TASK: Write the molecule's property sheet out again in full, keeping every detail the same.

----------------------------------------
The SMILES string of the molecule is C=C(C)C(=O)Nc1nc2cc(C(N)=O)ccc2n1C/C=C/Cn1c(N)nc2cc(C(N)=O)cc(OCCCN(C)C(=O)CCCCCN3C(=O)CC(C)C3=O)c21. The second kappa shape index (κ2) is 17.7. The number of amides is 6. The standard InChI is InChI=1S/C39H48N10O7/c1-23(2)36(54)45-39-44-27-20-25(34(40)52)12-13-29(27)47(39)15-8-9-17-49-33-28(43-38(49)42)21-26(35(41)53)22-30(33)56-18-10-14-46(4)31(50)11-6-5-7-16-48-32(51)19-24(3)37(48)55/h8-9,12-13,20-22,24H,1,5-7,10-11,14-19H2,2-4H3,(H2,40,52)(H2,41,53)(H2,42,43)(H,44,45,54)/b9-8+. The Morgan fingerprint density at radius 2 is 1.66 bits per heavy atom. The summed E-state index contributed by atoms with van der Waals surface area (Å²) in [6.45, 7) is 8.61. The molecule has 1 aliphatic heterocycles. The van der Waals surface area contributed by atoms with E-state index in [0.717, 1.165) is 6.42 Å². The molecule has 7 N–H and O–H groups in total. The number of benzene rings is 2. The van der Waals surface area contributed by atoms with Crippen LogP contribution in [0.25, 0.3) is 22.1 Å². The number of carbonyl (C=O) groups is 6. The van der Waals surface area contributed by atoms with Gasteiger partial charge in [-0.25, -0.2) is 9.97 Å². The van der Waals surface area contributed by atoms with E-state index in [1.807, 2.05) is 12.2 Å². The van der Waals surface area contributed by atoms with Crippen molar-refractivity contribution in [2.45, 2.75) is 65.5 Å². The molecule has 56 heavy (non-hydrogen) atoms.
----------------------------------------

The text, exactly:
The SMILES string of the molecule is C=C(C)C(=O)Nc1nc2cc(C(N)=O)ccc2n1C/C=C/Cn1c(N)nc2cc(C(N)=O)cc(OCCCN(C)C(=O)CCCCCN3C(=O)CC(C)C3=O)c21. The second kappa shape index (κ2) is 17.7. The number of amides is 6. The standard InChI is InChI=1S/C39H48N10O7/c1-23(2)36(54)45-39-44-27-20-25(34(40)52)12-13-29(27)47(39)15-8-9-17-49-33-28(43-38(49)42)21-26(35(41)53)22-30(33)56-18-10-14-46(4)31(50)11-6-5-7-16-48-32(51)19-24(3)37(48)55/h8-9,12-13,20-22,24H,1,5-7,10-11,14-19H2,2-4H3,(H2,40,52)(H2,41,53)(H2,42,43)(H,44,45,54)/b9-8+. The Morgan fingerprint density at radius 2 is 1.66 bits per heavy atom. The summed E-state index contributed by atoms with van der Waals surface area (Å²) in [6.45, 7) is 8.61. The molecule has 1 aliphatic heterocycles. The van der Waals surface area contributed by atoms with E-state index in [0.717, 1.165) is 6.42 Å². The molecule has 7 N–H and O–H groups in total. The number of benzene rings is 2. The van der Waals surface area contributed by atoms with Crippen LogP contribution in [0.25, 0.3) is 22.1 Å². The number of carbonyl (C=O) groups is 6. The van der Waals surface area contributed by atoms with Gasteiger partial charge in [-0.25, -0.2) is 9.97 Å². The van der Waals surface area contributed by atoms with E-state index in [1.807, 2.05) is 12.2 Å². The van der Waals surface area contributed by atoms with Crippen molar-refractivity contribution in [2.45, 2.75) is 65.5 Å². The molecule has 56 heavy (non-hydrogen) atoms.